The quality of our ‘life’ in general is the product of our daily lives, our daily lives are the product of moment by moment decisions, and those decisions are the product of how self- aware or attentive we are. Whilst I have always known this as a general truth, it was not until I started to break down the particulars of my daily life, that I truly noted the potential impact that these small decisions and actions we having on my relationship with God.
As you know, life in the 21st century is fast paced. Indeed, technology augments this pace and enables us to do things so efficiently that we can often overlook the ethical/moral implications of those fast-paced actions. Let me give you an example, I have acquired a new accounting program that enables me to enter the details of all my business-related expenses (including a photo of the receipt) into my Smartphone as soon as I make a purchase; this then uploads instantly into the program’s server, recording it in the expenses ledger; its brilliant –no more logbooks.
Invariably, when I buy fuel at any petrol station I am also in the habit of purchasing a $1 coffee with a sausage roll (especially at 711) and including it with the fuel purchase on the credit card payment. Of course, the $3 I spend on food is not usually tax-deductible, but because it is on the fuel receipt and is such a small amount I just include the whole lot as fuel as a tax-deductible expense. I was doing this, not because I maliciously wanted to defraud the government of the few cents in tax, but only because it ‘seemed’ too much of a hassle to differentiate the two different expenses from an accounting point of view; after all I am too busy to bother with these small matters—right!
But you know, the wrong thing is the still the wrong thing—even if it’s just a tiny thing. It doesn’t matter if its a few cents that no one will ever know about or a big thing that will land you in jail. When you think about what sin is and how it happens, it’s more complex than maliciously deciding to do the wrong thing. In fact, mostly its a spur of the moment decision that represents a simple short-cut. For example, theft (stealing) is taking the short way of getting something you can legitimately acquire–if you could just patiently take the time to gain it the right way. In fact, in many instances, the difference in doing the wrong or right thing involves little more than taking a few seconds to think about it.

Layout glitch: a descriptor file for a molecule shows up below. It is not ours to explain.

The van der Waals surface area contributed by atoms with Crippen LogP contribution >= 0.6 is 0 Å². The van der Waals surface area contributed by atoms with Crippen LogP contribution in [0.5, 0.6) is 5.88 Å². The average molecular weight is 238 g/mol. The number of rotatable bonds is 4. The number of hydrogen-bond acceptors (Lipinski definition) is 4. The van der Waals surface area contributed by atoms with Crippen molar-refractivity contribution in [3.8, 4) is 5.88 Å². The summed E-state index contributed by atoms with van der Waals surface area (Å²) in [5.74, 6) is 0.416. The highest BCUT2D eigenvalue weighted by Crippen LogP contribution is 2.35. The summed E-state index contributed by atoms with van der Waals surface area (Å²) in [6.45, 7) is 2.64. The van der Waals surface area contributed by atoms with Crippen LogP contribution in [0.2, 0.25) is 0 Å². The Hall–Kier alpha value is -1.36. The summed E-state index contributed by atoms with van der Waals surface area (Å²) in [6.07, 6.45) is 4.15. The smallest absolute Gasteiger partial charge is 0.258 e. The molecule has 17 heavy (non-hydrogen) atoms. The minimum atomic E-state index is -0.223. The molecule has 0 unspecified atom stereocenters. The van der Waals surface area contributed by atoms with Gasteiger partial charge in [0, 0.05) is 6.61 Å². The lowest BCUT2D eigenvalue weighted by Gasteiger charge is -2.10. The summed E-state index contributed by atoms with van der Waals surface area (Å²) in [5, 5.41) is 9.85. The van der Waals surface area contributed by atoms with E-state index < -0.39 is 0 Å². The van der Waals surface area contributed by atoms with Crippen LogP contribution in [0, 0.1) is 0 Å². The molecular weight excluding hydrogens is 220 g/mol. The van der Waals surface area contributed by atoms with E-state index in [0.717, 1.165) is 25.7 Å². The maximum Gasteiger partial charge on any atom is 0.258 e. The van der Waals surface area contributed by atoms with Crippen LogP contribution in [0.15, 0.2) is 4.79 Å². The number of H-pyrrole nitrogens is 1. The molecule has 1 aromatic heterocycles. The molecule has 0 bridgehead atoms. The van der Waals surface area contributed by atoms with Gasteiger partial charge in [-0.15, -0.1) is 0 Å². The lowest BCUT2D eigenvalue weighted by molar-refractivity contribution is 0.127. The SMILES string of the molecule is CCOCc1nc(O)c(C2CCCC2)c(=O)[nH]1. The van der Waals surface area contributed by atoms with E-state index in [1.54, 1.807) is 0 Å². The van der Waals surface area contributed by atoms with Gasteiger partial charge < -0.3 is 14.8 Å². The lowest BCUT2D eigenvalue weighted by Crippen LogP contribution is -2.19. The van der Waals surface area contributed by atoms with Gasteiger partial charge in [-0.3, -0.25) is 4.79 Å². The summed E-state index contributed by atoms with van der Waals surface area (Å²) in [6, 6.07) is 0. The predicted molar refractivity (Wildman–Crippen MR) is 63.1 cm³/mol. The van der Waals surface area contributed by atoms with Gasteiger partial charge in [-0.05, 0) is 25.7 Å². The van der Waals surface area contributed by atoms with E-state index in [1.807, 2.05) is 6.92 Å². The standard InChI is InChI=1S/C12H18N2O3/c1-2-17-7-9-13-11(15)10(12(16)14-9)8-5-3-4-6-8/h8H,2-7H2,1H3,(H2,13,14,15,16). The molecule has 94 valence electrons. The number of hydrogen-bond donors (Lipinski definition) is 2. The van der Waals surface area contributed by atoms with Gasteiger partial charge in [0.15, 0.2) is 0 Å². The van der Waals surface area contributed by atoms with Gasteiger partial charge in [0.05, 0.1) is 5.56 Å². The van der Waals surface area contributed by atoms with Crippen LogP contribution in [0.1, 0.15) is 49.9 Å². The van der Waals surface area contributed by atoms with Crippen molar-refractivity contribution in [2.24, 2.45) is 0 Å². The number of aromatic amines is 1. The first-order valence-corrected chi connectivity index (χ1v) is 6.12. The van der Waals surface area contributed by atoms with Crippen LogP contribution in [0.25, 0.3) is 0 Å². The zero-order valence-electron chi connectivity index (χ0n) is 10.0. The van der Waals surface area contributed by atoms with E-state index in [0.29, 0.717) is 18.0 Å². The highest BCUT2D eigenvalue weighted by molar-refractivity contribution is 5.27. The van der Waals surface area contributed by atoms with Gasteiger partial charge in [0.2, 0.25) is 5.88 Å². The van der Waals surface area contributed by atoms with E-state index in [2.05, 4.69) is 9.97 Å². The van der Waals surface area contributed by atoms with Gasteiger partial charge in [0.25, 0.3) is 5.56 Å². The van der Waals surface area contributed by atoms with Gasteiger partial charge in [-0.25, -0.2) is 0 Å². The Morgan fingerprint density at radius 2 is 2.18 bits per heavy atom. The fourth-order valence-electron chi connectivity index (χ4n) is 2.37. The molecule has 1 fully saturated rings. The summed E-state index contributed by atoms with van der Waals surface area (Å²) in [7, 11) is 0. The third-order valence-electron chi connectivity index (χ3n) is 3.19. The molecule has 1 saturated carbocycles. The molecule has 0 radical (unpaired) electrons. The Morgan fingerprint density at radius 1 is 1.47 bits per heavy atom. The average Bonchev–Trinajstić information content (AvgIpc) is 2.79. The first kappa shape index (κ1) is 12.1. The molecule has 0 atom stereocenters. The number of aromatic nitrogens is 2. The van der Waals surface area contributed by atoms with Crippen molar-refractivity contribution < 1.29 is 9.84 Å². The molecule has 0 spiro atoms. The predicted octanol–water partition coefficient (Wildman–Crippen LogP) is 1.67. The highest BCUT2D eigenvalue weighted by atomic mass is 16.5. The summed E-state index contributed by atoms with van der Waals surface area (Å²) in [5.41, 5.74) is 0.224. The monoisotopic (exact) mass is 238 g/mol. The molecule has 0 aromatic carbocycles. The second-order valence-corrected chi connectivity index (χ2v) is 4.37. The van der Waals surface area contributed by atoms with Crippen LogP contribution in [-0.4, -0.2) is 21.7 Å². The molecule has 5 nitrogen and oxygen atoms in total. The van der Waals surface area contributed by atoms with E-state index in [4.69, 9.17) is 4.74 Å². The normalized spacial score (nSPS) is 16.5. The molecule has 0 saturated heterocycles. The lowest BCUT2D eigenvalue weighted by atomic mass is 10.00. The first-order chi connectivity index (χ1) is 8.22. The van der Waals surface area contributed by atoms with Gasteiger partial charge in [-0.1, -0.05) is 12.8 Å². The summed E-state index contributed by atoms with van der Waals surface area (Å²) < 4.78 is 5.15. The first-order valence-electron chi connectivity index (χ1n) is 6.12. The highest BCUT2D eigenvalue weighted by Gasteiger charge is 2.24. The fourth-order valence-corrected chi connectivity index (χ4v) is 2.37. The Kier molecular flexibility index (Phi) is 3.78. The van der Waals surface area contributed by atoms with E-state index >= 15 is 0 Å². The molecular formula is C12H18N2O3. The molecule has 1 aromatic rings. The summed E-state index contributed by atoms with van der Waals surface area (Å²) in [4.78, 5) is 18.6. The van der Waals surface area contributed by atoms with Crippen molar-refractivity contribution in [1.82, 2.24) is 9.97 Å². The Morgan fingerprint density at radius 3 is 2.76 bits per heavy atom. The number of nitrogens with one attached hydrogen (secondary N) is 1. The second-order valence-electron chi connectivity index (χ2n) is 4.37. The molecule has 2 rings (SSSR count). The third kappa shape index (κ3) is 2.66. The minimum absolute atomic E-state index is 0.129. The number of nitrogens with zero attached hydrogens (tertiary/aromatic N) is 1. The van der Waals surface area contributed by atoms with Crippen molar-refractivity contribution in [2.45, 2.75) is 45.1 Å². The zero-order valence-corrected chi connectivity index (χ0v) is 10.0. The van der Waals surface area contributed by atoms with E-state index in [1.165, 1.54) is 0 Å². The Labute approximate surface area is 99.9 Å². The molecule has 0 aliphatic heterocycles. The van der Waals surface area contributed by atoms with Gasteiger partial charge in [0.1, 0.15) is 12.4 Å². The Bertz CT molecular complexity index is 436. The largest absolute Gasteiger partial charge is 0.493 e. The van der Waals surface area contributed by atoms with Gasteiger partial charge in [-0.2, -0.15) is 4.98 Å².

However, small sins and big sins affect the quality of our relationship with God in exactly the same way, even though they may not affect ‘you’ in the same way. In grieving the Holy Spirit (often through thoughtless disobedience) we can dull our sensitivity to God’s will, which in turn has an exponential effect hardening our sensitivity to bigger and bigger deviations from the truth, potentially leading us to a place where we can become ‘relationally’ far from God— even while we think we are ‘OK’ with God. From personal experience I have found its a dangerous place to be!
I learned a long time ago that small actions in your life can make a big difference. Both, small acts of disobedience and obedience alter the quality of our relationship with God, and consequently the joy and peace you have in life. How well we pick up on those small challenges and small opportunities depends on our self-awareness of that relationship; but that takes time! But, if we allow the busyness of life to determine our agenda, we may soon find that those little insignificant short-cuts will lead us away from the very one who promised He would provide for our every need, if we would just seek first ‘his kingdom and his righteousness’!
I must be a slow learner, but I have been reminded,yet again, that shortcuts in small things can start a drift away from that place of intimate fellowship with the God and the joy and peace that attends it. God loves us and wants to provide for our every need, and give us fruitful life that comes with obedience to his will. I think, if we are willing to slow down and live on God’s agenda, even in the tiny things of life; in the end it will make a big difference. We will be more aware of God, his will, and ourselves—much more at peace. Who knows we might just find out that God’s provision is sitting right in front of us,whereas before we were just too busy to see it.